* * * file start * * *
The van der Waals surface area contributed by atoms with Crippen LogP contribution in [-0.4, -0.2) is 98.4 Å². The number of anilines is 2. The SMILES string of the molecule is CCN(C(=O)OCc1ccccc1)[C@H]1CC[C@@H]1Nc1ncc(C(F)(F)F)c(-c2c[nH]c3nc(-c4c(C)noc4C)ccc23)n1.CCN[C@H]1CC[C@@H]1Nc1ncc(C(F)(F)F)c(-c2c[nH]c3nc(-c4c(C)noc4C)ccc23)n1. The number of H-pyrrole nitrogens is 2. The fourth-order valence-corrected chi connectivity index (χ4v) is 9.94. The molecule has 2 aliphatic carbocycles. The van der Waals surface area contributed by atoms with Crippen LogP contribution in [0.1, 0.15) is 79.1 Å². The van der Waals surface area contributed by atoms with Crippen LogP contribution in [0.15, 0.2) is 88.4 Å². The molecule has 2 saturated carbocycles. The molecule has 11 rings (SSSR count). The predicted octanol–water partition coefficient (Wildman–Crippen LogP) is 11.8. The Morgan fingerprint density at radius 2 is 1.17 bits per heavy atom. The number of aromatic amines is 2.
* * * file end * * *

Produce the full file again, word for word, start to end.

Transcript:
The van der Waals surface area contributed by atoms with Crippen LogP contribution in [-0.4, -0.2) is 98.4 Å². The number of anilines is 2. The SMILES string of the molecule is CCN(C(=O)OCc1ccccc1)[C@H]1CC[C@@H]1Nc1ncc(C(F)(F)F)c(-c2c[nH]c3nc(-c4c(C)noc4C)ccc23)n1.CCN[C@H]1CC[C@@H]1Nc1ncc(C(F)(F)F)c(-c2c[nH]c3nc(-c4c(C)noc4C)ccc23)n1. The number of H-pyrrole nitrogens is 2. The fourth-order valence-corrected chi connectivity index (χ4v) is 9.94. The molecule has 2 aliphatic carbocycles. The van der Waals surface area contributed by atoms with Crippen LogP contribution in [0.1, 0.15) is 79.1 Å². The van der Waals surface area contributed by atoms with Crippen LogP contribution in [0.15, 0.2) is 88.4 Å². The molecule has 2 saturated carbocycles. The molecule has 11 rings (SSSR count). The predicted octanol–water partition coefficient (Wildman–Crippen LogP) is 11.8. The Morgan fingerprint density at radius 2 is 1.17 bits per heavy atom. The number of aromatic amines is 2.